2007.01.26: January 26, 2007: Headlines: Presidents - Bush: Civilian Reserve Corps: Boston Globe: No specifics in Bush's call for civilian service

Peace Corps Online: Peace Corps News: Peace Corps Library: Presidents: President George W. Bush: 2007.01.30: January 30, 2007: Headlines: Expansion: Politics: Budget: Presidents - Bush: Speaking Out: Appropriations: Congress: Washington Times: Is the Civilian Reserve just another throwaway applause line in Bush's State of the Union speech? : 2007.01.26: January 26, 2007: Headlines: Presidents - Bush: Civilian Reserve Corps: Boston Globe: No specifics in Bush's call for civilian service

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No specifics in Bush's call for civilian service

No specifics in Bush's call for civilian service

Bush called for an army of civilians on Tuesday that he said "would ease the burden on the armed forces by allowing us to hire civilians with critical skills to serve on missions abroad when America needs them. And it would give people across America who do not wear the uniform a chance to serve in the defining struggle of our time." But when asked yesterday to provide details on the president's proposal, White House aides had little to offer. Harris Wofford , a former Democratic senator from Pennsylvania, helped establish the Peace Corps in the Kennedy administration . He said it is up to Bush to rally the country. "You need people recognizing there is a tremendous need," he said in an interview yesterday. "I think you need a president who not only makes a speech and issues the call, but follows through."

No specifics in Bush's call for civilian service

No specifics in Bush's call for civilian service

By Bryan Bender, Globe Staff | January 26, 2007

WASHINGTON -- President Bush's proposal in his State of the Union speech to establish a "Civilian Reserve Corps" marks the latest call to mobilize Americans following the attacks of Sept. 11, 2001, but like other calls to national service by Bush and both parties in Congress -- most of which have not materialized -- it is heavy on rhetoric but lacks an actual plan.

Bush called for an army of civilians on Tuesday that he said "would ease the burden on the armed forces by allowing us to hire civilians with critical skills to serve on missions abroad when America needs them. And it would give people across America who do not wear the uniform a chance to serve in the defining struggle of our time."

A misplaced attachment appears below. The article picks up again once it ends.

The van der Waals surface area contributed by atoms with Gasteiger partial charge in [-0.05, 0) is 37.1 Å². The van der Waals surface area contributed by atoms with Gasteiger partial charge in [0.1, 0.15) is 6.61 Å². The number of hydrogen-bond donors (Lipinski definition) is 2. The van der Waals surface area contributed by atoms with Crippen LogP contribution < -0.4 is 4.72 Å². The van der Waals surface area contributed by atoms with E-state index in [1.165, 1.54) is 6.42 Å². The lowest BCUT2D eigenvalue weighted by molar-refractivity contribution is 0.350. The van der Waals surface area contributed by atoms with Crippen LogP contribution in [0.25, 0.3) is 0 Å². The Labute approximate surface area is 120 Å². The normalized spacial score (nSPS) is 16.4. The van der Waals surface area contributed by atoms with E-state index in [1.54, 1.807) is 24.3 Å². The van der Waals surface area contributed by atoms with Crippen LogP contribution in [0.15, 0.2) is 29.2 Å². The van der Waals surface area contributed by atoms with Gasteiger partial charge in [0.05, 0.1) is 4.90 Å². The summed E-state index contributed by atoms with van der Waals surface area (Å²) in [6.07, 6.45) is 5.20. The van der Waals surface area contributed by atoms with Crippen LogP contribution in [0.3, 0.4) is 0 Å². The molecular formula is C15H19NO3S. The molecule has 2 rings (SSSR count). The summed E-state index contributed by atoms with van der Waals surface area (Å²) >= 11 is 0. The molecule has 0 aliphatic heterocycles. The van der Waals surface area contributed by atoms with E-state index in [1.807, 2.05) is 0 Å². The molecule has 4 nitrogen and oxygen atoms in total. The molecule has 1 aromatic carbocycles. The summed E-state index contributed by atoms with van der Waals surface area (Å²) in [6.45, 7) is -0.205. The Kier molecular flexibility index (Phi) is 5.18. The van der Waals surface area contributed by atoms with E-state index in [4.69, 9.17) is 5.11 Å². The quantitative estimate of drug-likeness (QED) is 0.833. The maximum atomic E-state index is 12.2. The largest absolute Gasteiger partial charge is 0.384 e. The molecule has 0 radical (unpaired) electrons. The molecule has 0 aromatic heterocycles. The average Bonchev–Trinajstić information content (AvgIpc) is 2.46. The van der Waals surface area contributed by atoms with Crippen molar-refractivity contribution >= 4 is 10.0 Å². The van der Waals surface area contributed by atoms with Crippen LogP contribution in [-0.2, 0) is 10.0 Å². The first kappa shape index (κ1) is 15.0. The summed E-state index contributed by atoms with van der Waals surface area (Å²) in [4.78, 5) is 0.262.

But when asked yesterday to provide details on the president's proposal, White House aides had little to offer.

"How this corps would be designed and established, and how [government] resources would support this effort, would need to be determined," White House spokeswoman Emily Lawrimore said yesterday. "We are looking forward to working with interested members of Congress on how best to develop this idea."

Appeals to the public to sacrifice for the greater good have been made by Republicans and Democrats in recent years. But unlike some previous times of emergency in American history, efforts to mobilize greater numbers of citizens since 2001 have mostly come up short, according to government statistics and social scientists who blame a lack of leadership, funding, and general public apathy.

In his 2002 State of the Union address, Bush called on "every American to commit at least two years -- 4,000 hours over the rest of your lifetime -- to the service of your neighbors and your nation."

Bush established a coordinating council known as the USA Freedom Corps to oversee national service programs such as the Peace Corps and its domestic counterpart, Americorps. He also called for doubling the size of the Peace Corps to 14,000 over an unspecified period.

The number of Peace Corps volunteers, however, remains stagnant at 7,729, while the administration's proposed 27 percent increase in funding last year died in the budget process. And despite a highly touted bipartisan congressional proposal to increase Americorps fivefold to 250,000, the Clinton-era program still hovers between 50,000 and 75,000, and for the first time this year is set to consist of primarily part-timers, according to officials.